WHEN: Today, Tuesday, January 7, 2020
WHERE: CNBC's "Closing Bell" – Live from CES
The following is the unofficial transcript of a CNBC EXCLUSIVE interview with Twitter Global Vice President of Revenue and Content Partnerships Matt Derella and CNBC's Julia Boorstin on CNBC's "Closing Bell" (M-F 3PM – 5PM) today, Tuesday, January 7th. The following is a link to video from the interview on CNBC.com: https://www.cnbc.com/video/2020/01/07/matt-derella-we-decided-to-ban-political-ads-based-on-principle.html.
All references must be sourced to CNBC.
WILFRED FROST: Welcome back. Twitter announcing a new partnership with the Oscars streaming the official red carpet pre-show exclusively on their platform. This comes on the back of a multitude of content deals in 2019, with partners ranging from Blizzard Entertainment to the 2020 Olympics.
COURTNEY REAGAN: Live from CES to discuss that and more, Global Vice President of Revenue and Content Partnerships at Twitter, Matt Derella. He's with our own Julia Boorstin. Take it away, Julia.
JULIA BOORSTIN: Thank you so much. And Matt, thank you so much for joining us here today at CES.
MATT DERELLA: Great to be here, Julia.
JULIA BOORSTIN: So, Wilf just talked about all your content partnerships. The most recent being with ABC and the Oscars. You have another one with the NBC and the Olympics.
MATT DERELLA: Correct.
JULIA BOORSTIN: How important are these content partnerships to reassure advertisers about the context in which people will be seeing their ads?
MATT DERELLA: Yeah. The content partnerships that we have are important just for Twitter in general. We want to enrich the conversation on Twitter. And one of the ways we can do that is by bringing this incredible premium content, whether it's with NBC and the Olympics, or most recently, our announcement around the Oscars, with ABC and the Academy. It's an opportunity for the marketers to align themselves with incredibly safe content around some of the biggest conversations happening on Twitter. And for ABC and the Academy, you imagine it enriches the conversation in the broadcast that's happening. With our partnership, which is exclusive on Twitter, they'll have all-access red carpet treatment and be able to interact with celebrities while they're on the red card.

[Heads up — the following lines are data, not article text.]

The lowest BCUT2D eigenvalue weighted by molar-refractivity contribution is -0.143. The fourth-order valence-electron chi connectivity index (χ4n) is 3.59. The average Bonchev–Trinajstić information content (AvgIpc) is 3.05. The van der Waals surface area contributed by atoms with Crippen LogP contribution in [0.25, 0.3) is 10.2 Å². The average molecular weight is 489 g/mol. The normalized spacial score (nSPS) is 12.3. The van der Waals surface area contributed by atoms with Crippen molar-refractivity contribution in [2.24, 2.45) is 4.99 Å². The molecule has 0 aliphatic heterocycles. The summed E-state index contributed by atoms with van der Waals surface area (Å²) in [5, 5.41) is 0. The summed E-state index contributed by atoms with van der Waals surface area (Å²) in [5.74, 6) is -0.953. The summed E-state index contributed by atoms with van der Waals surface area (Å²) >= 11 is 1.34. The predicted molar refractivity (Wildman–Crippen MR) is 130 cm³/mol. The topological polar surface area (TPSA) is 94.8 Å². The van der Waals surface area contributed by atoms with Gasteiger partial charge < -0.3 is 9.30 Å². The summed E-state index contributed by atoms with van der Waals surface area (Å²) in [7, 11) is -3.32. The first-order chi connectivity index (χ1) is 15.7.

JULIA BOORSTIN: The other thing you're talking about here that's new is some new ad formats. Which of these announcements or what part of your strategy is most important to help you compete with the big behemoths, which are Google and Facebook, and then these rising stars such as Snap and even TikTok.
MATT DERELLA: Yeah. We're really focused on what makes Twitter unique. And one of the things that we are absolutely a preferred partner with marketers on is helping partners launch something new. We see that her with CES. We saw it just a few weeks ago with Disney Plus, where they used a format called a promoted trend spotlight. This is a format that's edge-to-edge, immersive video sitting on top of the explore tab on Twitter. It's where the conversation is happening on Twitter. And it gives brands a chance to really connect with what's happening on Twitter. What we announced just yesterday is that we're expanding it to twelve new markets globally, so now we can continue to strengthen our strategic anchor around helping brands launch all around the world.
JULIA BOORSTIN: One thing that you're not doing is political advertising. That was a huge announcement. And now you're missing out on tens if not hundreds of millions of dollars of political advertising between now and the presidential election. How much is that going to really hurt your bottom line?
MATT DERELLA: You know, it's a decision that wasn't made based on the bottom line. It was a decision that was made based on principles. And as we looked at this really powerful ad system that we've created, that allows many brands to launch products and build their businesses in a really powerful way. It also has major implications when it comes to our elections. And we made the decision that we want to focus our efforts, and the candidates' efforts in political advertising all around the world, on the earned portion of what's happening on Twitter. So, we prohibited it globally.